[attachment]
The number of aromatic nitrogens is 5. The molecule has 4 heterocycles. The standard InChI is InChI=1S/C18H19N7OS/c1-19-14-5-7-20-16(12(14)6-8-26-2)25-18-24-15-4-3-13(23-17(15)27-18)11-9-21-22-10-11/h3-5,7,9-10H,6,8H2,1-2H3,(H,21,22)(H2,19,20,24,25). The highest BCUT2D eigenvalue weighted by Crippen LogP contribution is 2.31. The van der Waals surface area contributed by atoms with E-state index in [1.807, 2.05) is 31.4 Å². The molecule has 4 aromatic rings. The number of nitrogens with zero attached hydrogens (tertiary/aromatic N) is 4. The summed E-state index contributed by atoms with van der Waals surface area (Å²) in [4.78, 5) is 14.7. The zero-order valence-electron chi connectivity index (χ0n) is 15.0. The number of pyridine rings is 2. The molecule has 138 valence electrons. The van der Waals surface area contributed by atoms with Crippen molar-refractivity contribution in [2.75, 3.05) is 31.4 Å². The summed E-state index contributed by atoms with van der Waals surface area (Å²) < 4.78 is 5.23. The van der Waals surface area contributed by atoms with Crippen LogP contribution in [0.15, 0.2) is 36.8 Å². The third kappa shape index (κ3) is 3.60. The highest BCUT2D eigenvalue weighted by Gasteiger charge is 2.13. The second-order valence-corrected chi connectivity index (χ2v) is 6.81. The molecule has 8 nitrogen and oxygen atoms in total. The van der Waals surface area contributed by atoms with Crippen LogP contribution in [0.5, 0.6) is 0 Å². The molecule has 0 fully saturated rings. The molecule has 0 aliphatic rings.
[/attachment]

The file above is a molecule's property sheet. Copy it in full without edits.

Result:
The number of aromatic nitrogens is 5. The molecule has 4 heterocycles. The standard InChI is InChI=1S/C18H19N7OS/c1-19-14-5-7-20-16(12(14)6-8-26-2)25-18-24-15-4-3-13(23-17(15)27-18)11-9-21-22-10-11/h3-5,7,9-10H,6,8H2,1-2H3,(H,21,22)(H2,19,20,24,25). The highest BCUT2D eigenvalue weighted by Crippen LogP contribution is 2.31. The van der Waals surface area contributed by atoms with E-state index in [1.807, 2.05) is 31.4 Å². The molecule has 4 aromatic rings. The number of nitrogens with zero attached hydrogens (tertiary/aromatic N) is 4. The summed E-state index contributed by atoms with van der Waals surface area (Å²) in [4.78, 5) is 14.7. The zero-order valence-electron chi connectivity index (χ0n) is 15.0. The number of pyridine rings is 2. The molecule has 138 valence electrons. The van der Waals surface area contributed by atoms with Crippen molar-refractivity contribution in [2.75, 3.05) is 31.4 Å². The summed E-state index contributed by atoms with van der Waals surface area (Å²) < 4.78 is 5.23. The van der Waals surface area contributed by atoms with Crippen LogP contribution in [0.15, 0.2) is 36.8 Å². The third kappa shape index (κ3) is 3.60. The highest BCUT2D eigenvalue weighted by Gasteiger charge is 2.13. The second-order valence-corrected chi connectivity index (χ2v) is 6.81. The molecule has 8 nitrogen and oxygen atoms in total. The van der Waals surface area contributed by atoms with Crippen LogP contribution in [0.5, 0.6) is 0 Å². The molecule has 0 fully saturated rings. The molecule has 0 aliphatic rings.